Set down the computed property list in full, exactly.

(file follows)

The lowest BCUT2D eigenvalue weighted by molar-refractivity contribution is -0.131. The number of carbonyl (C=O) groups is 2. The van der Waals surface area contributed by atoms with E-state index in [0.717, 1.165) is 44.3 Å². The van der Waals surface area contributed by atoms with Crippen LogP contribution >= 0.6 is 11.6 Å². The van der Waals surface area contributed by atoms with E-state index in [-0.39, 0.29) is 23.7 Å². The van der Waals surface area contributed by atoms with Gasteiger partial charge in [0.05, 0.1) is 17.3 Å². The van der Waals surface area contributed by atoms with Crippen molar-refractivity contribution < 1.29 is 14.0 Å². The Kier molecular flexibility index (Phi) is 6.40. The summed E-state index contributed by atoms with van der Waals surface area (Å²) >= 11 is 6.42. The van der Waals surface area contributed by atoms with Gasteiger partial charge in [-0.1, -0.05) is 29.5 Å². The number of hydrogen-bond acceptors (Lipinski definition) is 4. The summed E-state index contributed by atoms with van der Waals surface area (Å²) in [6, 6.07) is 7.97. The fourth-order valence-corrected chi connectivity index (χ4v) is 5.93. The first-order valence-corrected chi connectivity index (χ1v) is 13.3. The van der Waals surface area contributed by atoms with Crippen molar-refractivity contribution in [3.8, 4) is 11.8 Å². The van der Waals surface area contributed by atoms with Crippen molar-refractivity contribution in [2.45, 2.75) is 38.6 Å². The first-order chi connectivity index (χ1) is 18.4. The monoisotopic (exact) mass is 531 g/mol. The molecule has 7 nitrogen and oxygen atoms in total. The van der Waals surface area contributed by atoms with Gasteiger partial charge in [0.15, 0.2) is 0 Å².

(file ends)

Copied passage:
The lowest BCUT2D eigenvalue weighted by molar-refractivity contribution is -0.131. The number of carbonyl (C=O) groups is 2. The van der Waals surface area contributed by atoms with E-state index in [0.717, 1.165) is 44.3 Å². The van der Waals surface area contributed by atoms with Crippen LogP contribution >= 0.6 is 11.6 Å². The van der Waals surface area contributed by atoms with E-state index in [-0.39, 0.29) is 23.7 Å². The van der Waals surface area contributed by atoms with Gasteiger partial charge in [0.05, 0.1) is 17.3 Å². The van der Waals surface area contributed by atoms with Crippen molar-refractivity contribution < 1.29 is 14.0 Å². The Kier molecular flexibility index (Phi) is 6.40. The summed E-state index contributed by atoms with van der Waals surface area (Å²) >= 11 is 6.42. The van der Waals surface area contributed by atoms with Gasteiger partial charge in [-0.1, -0.05) is 29.5 Å². The number of hydrogen-bond acceptors (Lipinski definition) is 4. The summed E-state index contributed by atoms with van der Waals surface area (Å²) in [6, 6.07) is 7.97. The fourth-order valence-corrected chi connectivity index (χ4v) is 5.93. The first-order valence-corrected chi connectivity index (χ1v) is 13.3. The van der Waals surface area contributed by atoms with Crippen molar-refractivity contribution in [3.8, 4) is 11.8 Å². The van der Waals surface area contributed by atoms with Crippen molar-refractivity contribution in [2.45, 2.75) is 38.6 Å². The first-order chi connectivity index (χ1) is 18.4. The monoisotopic (exact) mass is 531 g/mol. The molecule has 7 nitrogen and oxygen atoms in total. The van der Waals surface area contributed by atoms with Gasteiger partial charge in [0.15, 0.2) is 0 Å².